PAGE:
4) Public Education, many of us in the Industry and striving for change, steering away from the stereotype. Although, there are still people out there who live up to the old stereotype and scam people out of money. We have some concern that these individuals will outfit their trucks with more Blue than Amber lights claiming to be ‘Police Towing’ or something of that nature. Without awareness campaigns the public is more at risk of scams from the not so good towing companies.
After consideration of the above, Tuber Towing will be outfitting some Tow Trucks, Deck Trucks, and Service Trucks with blue lights in various configurations. We plan to make the changes fleet wide within a couple weeks of the start of the Pilot. We will regularily poll out team on how they feel the ‘blue’ lights are impacting their safety at roadside. We will use this forum to communicate those findings as time permits. This is the time for ‘trail and error’ type events to happen.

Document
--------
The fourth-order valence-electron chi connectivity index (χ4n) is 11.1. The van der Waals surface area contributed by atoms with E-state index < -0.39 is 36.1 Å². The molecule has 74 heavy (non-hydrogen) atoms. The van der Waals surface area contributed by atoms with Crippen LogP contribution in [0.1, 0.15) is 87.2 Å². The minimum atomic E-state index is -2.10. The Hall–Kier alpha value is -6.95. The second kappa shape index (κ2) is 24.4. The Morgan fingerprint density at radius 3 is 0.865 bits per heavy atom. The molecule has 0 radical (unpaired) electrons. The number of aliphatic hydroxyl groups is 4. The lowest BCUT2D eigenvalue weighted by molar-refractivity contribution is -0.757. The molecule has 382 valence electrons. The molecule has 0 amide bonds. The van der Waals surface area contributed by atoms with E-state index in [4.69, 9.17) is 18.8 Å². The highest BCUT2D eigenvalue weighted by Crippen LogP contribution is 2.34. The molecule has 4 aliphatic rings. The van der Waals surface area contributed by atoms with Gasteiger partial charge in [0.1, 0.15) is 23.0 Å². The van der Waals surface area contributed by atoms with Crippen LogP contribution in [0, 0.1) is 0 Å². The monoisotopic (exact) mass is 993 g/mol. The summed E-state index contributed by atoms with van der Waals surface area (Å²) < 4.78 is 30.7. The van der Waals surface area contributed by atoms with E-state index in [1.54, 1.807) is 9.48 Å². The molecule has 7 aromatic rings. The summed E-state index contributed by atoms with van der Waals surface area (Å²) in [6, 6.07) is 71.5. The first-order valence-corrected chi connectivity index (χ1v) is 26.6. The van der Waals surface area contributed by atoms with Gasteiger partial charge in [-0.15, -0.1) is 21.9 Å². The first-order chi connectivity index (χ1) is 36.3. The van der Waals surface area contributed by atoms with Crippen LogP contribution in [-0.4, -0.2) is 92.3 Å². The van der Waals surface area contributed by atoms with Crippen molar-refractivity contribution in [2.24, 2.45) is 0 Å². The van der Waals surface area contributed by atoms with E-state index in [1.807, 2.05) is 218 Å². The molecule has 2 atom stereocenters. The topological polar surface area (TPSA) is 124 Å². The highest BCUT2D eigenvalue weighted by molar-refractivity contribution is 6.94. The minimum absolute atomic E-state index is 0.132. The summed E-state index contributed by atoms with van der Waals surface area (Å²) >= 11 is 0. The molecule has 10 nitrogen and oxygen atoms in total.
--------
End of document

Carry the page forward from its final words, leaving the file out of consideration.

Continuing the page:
We will also be sharing this message on our social media and working with @TuberTaylor to spread the word. It is imperative that the public be made aware of this Pilot Project. Though it won’t take very long for the public to share their observations as Blue Lights may surprise some people on Tow Trucks out the gate.
After all, the ‘decision makers’ of this topic can’t be educated on the topic if information isn’t provided to them. Stay tuned!